February 21, 2006


from Spanish to English

In most varieties of Spanish, there are two singular forms of the second person pronoun: Usted and tú. The former is a formal pronoun, used for social superiors and new acquaintances. The latter is familiar. 'Tutear' is a verb meaning 'to address someone as "tú"'. However, the meaning isn't purely linguistic: It indicates familiarity. Thus, 'Puedes tutearme' ('You can address me as "tú"') is an invitation to familiarity. The connotation is similar to the English phrase 'to be on a first name basis with', but I can't think, off-hand, of an English term or phrase that describes personal relationships through linguistic usage in the same way.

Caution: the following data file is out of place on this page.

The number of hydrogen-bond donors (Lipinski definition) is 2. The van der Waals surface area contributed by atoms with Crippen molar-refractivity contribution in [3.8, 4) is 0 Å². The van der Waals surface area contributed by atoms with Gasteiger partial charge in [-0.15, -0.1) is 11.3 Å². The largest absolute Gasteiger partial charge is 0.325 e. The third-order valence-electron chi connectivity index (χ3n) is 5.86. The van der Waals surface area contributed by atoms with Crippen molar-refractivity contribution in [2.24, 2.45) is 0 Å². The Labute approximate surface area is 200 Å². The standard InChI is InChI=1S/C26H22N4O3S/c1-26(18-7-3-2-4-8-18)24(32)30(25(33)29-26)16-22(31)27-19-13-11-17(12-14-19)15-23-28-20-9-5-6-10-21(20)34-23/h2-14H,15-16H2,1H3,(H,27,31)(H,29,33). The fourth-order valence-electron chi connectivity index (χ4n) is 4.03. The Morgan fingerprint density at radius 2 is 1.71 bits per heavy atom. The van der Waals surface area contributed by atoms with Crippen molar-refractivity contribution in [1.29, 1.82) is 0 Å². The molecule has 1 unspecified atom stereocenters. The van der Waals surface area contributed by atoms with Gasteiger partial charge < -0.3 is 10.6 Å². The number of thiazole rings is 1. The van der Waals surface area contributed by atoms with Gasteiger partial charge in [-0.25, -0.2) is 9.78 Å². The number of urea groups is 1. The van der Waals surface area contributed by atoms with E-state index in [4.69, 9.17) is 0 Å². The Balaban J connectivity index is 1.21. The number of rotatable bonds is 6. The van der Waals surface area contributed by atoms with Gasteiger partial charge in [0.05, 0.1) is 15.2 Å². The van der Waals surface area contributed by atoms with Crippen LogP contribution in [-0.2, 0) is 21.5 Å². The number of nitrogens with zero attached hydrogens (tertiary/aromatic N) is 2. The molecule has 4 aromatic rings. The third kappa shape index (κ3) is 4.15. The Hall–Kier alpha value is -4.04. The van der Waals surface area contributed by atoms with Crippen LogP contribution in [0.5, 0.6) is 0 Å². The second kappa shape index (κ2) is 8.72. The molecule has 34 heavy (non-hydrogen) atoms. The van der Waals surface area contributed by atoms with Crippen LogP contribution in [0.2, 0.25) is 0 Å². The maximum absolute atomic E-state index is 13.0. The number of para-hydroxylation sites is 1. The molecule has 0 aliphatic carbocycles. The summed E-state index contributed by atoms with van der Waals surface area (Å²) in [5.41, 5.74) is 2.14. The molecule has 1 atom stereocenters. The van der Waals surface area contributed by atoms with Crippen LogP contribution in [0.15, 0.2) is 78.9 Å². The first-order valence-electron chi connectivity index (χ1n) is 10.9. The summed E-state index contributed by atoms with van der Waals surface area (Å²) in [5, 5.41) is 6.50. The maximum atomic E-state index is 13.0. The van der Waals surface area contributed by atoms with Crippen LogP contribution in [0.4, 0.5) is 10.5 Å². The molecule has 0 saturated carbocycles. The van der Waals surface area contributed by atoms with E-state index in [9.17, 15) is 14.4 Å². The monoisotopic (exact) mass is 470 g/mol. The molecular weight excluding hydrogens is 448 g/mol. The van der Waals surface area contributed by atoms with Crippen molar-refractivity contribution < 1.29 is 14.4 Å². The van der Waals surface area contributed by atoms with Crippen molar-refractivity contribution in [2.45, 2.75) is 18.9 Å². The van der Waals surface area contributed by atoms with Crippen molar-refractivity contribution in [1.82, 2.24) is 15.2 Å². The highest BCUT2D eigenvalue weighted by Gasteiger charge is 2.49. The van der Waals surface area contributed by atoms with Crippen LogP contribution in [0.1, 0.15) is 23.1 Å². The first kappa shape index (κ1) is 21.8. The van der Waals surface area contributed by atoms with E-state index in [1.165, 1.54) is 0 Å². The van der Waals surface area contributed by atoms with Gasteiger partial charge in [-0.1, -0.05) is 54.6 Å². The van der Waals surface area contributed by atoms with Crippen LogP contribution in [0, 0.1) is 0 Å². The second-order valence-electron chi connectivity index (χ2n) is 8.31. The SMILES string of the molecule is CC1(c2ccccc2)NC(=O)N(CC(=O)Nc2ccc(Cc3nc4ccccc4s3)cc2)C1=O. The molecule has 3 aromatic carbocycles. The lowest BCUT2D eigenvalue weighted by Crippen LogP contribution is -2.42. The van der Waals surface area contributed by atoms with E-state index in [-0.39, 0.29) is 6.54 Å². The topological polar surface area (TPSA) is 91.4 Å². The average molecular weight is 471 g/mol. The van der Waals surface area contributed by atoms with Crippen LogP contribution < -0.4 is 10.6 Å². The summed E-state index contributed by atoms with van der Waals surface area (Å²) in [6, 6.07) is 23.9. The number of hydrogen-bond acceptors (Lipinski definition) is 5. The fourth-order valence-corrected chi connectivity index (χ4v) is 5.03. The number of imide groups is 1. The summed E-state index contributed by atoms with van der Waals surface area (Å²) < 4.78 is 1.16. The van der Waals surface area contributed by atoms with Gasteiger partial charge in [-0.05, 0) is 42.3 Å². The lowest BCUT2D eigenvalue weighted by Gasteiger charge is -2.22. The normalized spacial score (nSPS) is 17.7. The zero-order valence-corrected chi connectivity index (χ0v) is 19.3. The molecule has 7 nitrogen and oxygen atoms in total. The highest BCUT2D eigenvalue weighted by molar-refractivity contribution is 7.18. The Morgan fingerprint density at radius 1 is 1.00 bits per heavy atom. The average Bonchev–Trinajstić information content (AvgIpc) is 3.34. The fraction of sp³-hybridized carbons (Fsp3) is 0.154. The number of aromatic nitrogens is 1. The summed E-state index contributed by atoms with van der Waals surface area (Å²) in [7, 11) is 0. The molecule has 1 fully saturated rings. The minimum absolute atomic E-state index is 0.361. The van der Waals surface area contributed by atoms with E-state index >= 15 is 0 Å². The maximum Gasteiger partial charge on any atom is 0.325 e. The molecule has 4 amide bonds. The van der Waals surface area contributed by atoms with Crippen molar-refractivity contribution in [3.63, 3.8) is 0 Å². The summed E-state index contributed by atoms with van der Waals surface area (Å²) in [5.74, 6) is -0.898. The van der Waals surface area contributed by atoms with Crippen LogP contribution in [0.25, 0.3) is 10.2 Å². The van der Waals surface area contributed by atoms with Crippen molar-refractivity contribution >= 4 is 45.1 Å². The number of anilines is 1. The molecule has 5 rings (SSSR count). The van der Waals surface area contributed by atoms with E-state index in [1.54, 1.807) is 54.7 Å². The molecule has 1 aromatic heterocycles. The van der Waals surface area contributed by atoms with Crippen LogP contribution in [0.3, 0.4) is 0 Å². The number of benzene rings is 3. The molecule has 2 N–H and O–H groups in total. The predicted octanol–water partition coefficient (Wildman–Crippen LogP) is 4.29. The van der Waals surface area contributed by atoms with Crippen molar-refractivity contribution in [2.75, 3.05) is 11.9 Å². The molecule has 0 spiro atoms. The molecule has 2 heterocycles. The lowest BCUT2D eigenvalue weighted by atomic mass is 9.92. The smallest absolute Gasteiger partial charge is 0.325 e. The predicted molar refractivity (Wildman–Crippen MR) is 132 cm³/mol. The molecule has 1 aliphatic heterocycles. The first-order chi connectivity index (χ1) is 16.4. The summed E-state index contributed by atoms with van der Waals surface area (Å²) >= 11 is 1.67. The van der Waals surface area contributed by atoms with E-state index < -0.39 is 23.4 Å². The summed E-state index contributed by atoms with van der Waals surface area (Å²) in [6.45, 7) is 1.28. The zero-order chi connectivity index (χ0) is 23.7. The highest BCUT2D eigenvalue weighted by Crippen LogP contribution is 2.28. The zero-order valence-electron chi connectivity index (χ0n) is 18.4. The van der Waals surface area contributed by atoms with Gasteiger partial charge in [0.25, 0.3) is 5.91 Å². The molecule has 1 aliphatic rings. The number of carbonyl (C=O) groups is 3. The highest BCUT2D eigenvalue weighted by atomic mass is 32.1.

[This also reminds me of the term 'voseo', which means 'the use of the second person singular 'vos' in place of 'tú'. 'Vos' is favoured in a few Latin American countries, including Costa Rica (the source of my familiarity with the term). This strikes me as probably different from what you're looking for.]

Bob Offer-Westort
San Francisco, California, USA

Mark Weiss adds:

re: tutear, the same meanings, social and linguistic, apply to the French "tutoyer" and its opposite, "vousvoyer." One way French people define what makes the very rich not like you and me is that they vousvoient their children and parents.

Posted by dwaber at February 21, 2006 10:45 PM